Things to do in New Mexico
Skiing and snowboarding lovers know that one of the best things to do in New Mexico is pay a visit to the Taos Mountains. After hitting the slopes, travelers can make their way into town where there are more than three-dozen art galleries.
Travelers wondering what to do in New Mexico should look into spending several days in Santa Fe. The city has a variety of art shops, food offerings, and museums. The New Mexico History Museum delves into more than 500 years of American West history. Visitors delve into the history of the state’s native people, the Spanish colonists, outlaws, the railroad and more. For those who enjoy dancing the night away, one of the most fun things to do in New Mexico is take part in Moreno Valley Cowboy Evenings. The event takes place throughout the summer months at the beautiful Bobcat Pass where the elevation is an incredible 9820 feet. The evening includes live musical entertainment and delicious food like ranch biscuits, cowboy beans, and fresh cinnamon rolls.
One of the top destinations in New Mexico is Carlsbad Caverns. The natural limestone chamber is one of the largest in North America. The jaw-dropping limestone formations within the cave makes this national park a must-see spot. Hikers who want to know what to do in New Mexico should visit Chaco Canyon Overlook. Located outside of Albuquerque, the short, easy trail ends in scenic views of the Fajada Butte and the Chaco Canyon.
Book one of the inexpensive Mission revival–style rooms (furnished with early-20th-century antiques), or splurge on one of the more modern cottages with kitchenettes. Soak in one of the outdoor mineral pools before taking one of the resort’s restorative yoga classes.
It's easy to miss this simple storefront gallery tucked down a quiet side street near the Plaza, but duck your head inside and you'll discover walls hung with some of the mid-20th century's most revered photographs.
Drive high into the 9,000-foot Sacramento Mountains and strolling along the Nelson Canyon Vista Trail for views of the White Sands National Monument.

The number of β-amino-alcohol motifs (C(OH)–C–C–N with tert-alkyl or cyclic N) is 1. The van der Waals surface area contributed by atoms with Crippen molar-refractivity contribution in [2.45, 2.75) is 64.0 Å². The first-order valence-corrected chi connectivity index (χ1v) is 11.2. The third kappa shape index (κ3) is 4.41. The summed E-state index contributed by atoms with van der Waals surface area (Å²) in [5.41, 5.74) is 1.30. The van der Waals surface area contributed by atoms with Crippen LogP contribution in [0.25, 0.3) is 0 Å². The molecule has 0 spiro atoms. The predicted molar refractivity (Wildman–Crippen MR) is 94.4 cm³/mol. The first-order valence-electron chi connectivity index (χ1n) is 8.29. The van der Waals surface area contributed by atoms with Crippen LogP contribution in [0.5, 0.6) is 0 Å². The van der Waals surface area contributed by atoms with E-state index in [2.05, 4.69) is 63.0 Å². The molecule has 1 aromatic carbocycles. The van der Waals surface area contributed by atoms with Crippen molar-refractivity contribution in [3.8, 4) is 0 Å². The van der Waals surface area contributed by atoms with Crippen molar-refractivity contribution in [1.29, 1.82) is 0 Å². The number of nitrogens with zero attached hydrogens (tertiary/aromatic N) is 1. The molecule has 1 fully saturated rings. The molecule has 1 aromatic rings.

The nation's oldest continuously occupied public building, the mammoth, single-story Palace with its flat roof and block-long portal (porch) dates all the way back to 1610, when it served as the territory's governmental headquarters.
The building adjoins the grounds of the famed Albuquerque International Balloon Fiesta
This year’s inaugural concerts, on July 19 and 20, feature works by Caplet and Debussy with narration by actress Claire Bloom.
The town's historic Plaza has a brand-new $125 million sibling, the refreshingly modern Railyard. Located on Old West holy ground - the storied stop of the Atchison, Topeka, and Santa Fe Railway - the complex is home to a performance space, museum, and market.
Stop in on repentant weapons scientist, Edward Grothus, at this surreal thrift shop of surplus bomb-making equipment.
Drop by the visitor center for a map; then visit the three different ruin sites—Quarai, Abó, and Gran Quivira—that contain remains of 17th-century Spanish missions.
Santa Fe's most esteemed art gallery (it’s been around since 1972) carries artwork that is, in many cases, more valuable than what’s hanging in the city's leading museums.
Set 9,000 feet above sea level in the rarefied air of Cloudcroft, the Victorian-inspired hotel has 59 elegantly furnished rooms.